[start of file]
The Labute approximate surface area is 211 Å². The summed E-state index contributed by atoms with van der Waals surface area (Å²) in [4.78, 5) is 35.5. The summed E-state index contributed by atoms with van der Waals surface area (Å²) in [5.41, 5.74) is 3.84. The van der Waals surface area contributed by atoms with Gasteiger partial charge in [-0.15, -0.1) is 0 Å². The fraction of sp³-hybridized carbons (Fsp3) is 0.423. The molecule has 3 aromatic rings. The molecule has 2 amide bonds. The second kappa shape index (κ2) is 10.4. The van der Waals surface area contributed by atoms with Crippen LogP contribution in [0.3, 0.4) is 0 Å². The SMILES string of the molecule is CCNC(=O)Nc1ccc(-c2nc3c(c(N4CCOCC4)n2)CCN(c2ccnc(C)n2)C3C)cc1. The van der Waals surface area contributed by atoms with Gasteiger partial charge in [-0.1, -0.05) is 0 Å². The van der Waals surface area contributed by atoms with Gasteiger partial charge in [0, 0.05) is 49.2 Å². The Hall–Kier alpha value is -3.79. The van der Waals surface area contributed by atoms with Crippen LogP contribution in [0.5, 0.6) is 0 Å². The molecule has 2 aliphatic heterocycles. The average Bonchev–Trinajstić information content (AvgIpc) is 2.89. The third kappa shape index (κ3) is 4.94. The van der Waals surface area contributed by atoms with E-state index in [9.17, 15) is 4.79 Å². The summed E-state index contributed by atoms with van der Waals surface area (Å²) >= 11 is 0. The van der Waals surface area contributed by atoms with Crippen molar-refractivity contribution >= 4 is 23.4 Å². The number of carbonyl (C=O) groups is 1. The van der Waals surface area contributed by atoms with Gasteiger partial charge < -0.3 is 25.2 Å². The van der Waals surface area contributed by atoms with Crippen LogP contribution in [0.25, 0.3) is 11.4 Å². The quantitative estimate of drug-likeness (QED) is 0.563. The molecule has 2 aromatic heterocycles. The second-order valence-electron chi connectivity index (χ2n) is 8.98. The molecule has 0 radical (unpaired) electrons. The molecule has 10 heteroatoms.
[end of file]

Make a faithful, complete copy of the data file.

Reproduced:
The Labute approximate surface area is 211 Å². The summed E-state index contributed by atoms with van der Waals surface area (Å²) in [4.78, 5) is 35.5. The summed E-state index contributed by atoms with van der Waals surface area (Å²) in [5.41, 5.74) is 3.84. The van der Waals surface area contributed by atoms with Gasteiger partial charge in [-0.15, -0.1) is 0 Å². The fraction of sp³-hybridized carbons (Fsp3) is 0.423. The molecule has 3 aromatic rings. The molecule has 2 amide bonds. The second kappa shape index (κ2) is 10.4. The van der Waals surface area contributed by atoms with Crippen LogP contribution in [0.3, 0.4) is 0 Å². The SMILES string of the molecule is CCNC(=O)Nc1ccc(-c2nc3c(c(N4CCOCC4)n2)CCN(c2ccnc(C)n2)C3C)cc1. The van der Waals surface area contributed by atoms with Gasteiger partial charge in [-0.1, -0.05) is 0 Å². The van der Waals surface area contributed by atoms with Gasteiger partial charge in [0, 0.05) is 49.2 Å². The Hall–Kier alpha value is -3.79. The van der Waals surface area contributed by atoms with Crippen LogP contribution in [0.5, 0.6) is 0 Å². The molecule has 2 aliphatic heterocycles. The average Bonchev–Trinajstić information content (AvgIpc) is 2.89. The third kappa shape index (κ3) is 4.94. The van der Waals surface area contributed by atoms with E-state index in [9.17, 15) is 4.79 Å². The summed E-state index contributed by atoms with van der Waals surface area (Å²) >= 11 is 0. The van der Waals surface area contributed by atoms with Crippen molar-refractivity contribution >= 4 is 23.4 Å². The number of carbonyl (C=O) groups is 1. The van der Waals surface area contributed by atoms with Gasteiger partial charge < -0.3 is 25.2 Å². The van der Waals surface area contributed by atoms with Crippen LogP contribution in [0.25, 0.3) is 11.4 Å². The quantitative estimate of drug-likeness (QED) is 0.563. The molecule has 2 aromatic heterocycles. The second-order valence-electron chi connectivity index (χ2n) is 8.98. The molecule has 0 radical (unpaired) electrons. The molecule has 10 heteroatoms.